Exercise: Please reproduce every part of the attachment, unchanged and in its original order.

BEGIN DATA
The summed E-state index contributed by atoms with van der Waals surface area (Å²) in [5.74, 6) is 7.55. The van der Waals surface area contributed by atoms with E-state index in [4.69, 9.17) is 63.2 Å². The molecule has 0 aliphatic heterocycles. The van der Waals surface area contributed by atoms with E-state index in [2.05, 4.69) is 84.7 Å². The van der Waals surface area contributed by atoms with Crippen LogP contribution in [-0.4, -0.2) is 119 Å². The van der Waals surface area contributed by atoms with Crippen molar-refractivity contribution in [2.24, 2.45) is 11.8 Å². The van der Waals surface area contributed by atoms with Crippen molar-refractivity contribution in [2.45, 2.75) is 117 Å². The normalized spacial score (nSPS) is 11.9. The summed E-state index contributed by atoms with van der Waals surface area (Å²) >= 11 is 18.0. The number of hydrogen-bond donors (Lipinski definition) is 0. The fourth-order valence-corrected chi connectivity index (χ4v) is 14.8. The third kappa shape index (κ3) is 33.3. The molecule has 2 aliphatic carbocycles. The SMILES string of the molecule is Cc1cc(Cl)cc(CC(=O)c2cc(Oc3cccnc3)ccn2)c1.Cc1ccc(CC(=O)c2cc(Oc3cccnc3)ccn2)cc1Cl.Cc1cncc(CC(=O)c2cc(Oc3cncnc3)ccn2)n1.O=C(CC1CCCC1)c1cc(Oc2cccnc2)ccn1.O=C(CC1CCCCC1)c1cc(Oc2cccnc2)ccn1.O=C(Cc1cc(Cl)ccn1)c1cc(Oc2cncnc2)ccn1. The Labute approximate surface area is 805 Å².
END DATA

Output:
The summed E-state index contributed by atoms with van der Waals surface area (Å²) in [5.74, 6) is 7.55. The van der Waals surface area contributed by atoms with E-state index in [4.69, 9.17) is 63.2 Å². The molecule has 0 aliphatic heterocycles. The van der Waals surface area contributed by atoms with E-state index in [2.05, 4.69) is 84.7 Å². The van der Waals surface area contributed by atoms with Crippen LogP contribution in [-0.4, -0.2) is 119 Å². The van der Waals surface area contributed by atoms with Crippen molar-refractivity contribution in [2.24, 2.45) is 11.8 Å². The van der Waals surface area contributed by atoms with Crippen molar-refractivity contribution in [2.45, 2.75) is 117 Å². The normalized spacial score (nSPS) is 11.9. The summed E-state index contributed by atoms with van der Waals surface area (Å²) >= 11 is 18.0. The number of hydrogen-bond donors (Lipinski definition) is 0. The fourth-order valence-corrected chi connectivity index (χ4v) is 14.8. The third kappa shape index (κ3) is 33.3. The molecule has 2 aliphatic carbocycles. The SMILES string of the molecule is Cc1cc(Cl)cc(CC(=O)c2cc(Oc3cccnc3)ccn2)c1.Cc1ccc(CC(=O)c2cc(Oc3cccnc3)ccn2)cc1Cl.Cc1cncc(CC(=O)c2cc(Oc3cncnc3)ccn2)n1.O=C(CC1CCCC1)c1cc(Oc2cccnc2)ccn1.O=C(CC1CCCCC1)c1cc(Oc2cccnc2)ccn1.O=C(Cc1cc(Cl)ccn1)c1cc(Oc2cncnc2)ccn1. The Labute approximate surface area is 805 Å².